Q. Does my dog need to wear a service dog vest or do I need to carry a service dog ID badge?

A. There is no required gear for service dogs. Although in our opinion based on customer experiences for handlers with smaller service dogs or "invisible disabilities" it is a good idea. When your service dog is wearing his vest it is immediately evident that he is a working assistance dog and is afforded the rights as such. When most people think of a service dog the first thing that comes to mind is a guide dog or mobility dog. These dogs are typically larger service dogs. People do not think of smaller working dogs that provide services such as seizure alert dogs, hearing dogs, medical alert dogs and diabetic alert dogs to name a few. Because of this, these dogs will be challenged more frequently and wearing a service dog vest can cut down on the conflict.


We hope this helps, please email us if you have any questions, concerns or experiences you would like to share.

Always keep this in mind
It is fraudulent to represent your dog as a service animal if it is not. Dont do it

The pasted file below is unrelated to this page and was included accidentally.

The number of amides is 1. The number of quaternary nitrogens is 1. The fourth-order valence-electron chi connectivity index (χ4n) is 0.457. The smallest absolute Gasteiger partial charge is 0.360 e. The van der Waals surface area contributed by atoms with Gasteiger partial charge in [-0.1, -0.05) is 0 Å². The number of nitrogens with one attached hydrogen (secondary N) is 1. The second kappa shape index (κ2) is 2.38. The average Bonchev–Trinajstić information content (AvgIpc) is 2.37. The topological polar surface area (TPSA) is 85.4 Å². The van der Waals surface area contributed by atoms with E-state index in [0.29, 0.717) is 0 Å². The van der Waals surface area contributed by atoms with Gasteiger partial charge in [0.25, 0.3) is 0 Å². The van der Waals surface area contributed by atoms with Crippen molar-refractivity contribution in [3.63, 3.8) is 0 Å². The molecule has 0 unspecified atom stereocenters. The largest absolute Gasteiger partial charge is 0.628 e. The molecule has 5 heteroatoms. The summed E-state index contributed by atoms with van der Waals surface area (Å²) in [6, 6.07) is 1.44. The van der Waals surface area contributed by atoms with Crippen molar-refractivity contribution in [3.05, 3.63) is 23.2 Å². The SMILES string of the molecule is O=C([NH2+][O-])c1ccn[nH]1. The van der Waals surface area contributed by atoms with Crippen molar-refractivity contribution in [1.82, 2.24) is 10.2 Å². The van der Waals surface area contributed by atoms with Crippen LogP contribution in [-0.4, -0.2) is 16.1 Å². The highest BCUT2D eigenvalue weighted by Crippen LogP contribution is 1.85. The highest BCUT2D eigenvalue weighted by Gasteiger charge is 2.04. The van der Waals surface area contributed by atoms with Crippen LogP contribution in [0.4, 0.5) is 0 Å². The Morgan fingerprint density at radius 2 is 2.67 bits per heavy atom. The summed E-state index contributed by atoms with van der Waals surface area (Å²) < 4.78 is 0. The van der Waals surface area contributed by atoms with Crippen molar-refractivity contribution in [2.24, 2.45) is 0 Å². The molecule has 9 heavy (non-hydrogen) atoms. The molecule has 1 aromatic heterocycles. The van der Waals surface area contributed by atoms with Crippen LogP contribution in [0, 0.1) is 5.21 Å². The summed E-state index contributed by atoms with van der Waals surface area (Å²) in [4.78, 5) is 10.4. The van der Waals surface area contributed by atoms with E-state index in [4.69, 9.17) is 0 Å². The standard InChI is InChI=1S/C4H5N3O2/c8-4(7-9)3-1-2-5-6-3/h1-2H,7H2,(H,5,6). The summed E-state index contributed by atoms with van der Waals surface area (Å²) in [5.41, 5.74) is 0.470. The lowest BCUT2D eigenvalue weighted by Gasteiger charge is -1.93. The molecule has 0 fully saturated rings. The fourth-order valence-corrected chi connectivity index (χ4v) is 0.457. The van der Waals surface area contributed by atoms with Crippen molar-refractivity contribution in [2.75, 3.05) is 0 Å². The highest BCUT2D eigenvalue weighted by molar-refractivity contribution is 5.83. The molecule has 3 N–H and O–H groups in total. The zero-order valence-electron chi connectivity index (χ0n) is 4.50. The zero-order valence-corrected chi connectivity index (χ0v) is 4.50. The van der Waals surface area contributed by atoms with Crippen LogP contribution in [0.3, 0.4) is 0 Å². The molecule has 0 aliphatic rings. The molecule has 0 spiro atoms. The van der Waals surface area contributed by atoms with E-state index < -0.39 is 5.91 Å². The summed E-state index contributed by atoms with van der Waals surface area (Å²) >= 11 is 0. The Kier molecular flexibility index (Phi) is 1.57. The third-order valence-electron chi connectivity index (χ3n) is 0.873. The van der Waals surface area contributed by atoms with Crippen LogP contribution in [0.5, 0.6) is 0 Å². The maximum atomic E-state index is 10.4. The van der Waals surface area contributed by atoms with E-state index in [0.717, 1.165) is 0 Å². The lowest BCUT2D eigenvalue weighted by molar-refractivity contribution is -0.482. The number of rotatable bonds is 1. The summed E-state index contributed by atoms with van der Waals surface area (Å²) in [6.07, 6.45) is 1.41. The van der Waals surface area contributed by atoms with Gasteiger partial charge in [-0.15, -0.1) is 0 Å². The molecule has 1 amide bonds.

Tuesday, January 11, 2011

What is an Emotional Support Animal (ESA)

We have been asked to carry Emotional Support Dog patches. We thought it would be a good idea to define what a Emotional Support Animal is since we are often asked.

An emotional support animal (ESA) is a US legal term for a pet which provides therapeutic benefit to its owner through companionship and affection. Emotional support animals are not specially trained to mitigate a disability. They require only as much training as an ordinary pet requires in order to live peacefully among humans without being a nuisance or a danger to others. However, their owners are afforded privileges through a Federal grant which allows them to keep the dog in most types of housing, even when there is a "no pets" policy. The Air Carrier Access Act provides policies that permit a person with a disability to travel with a prescribed emotional support animal so long as they have appropriate documentation and the animal is not a danger to or interferes with others.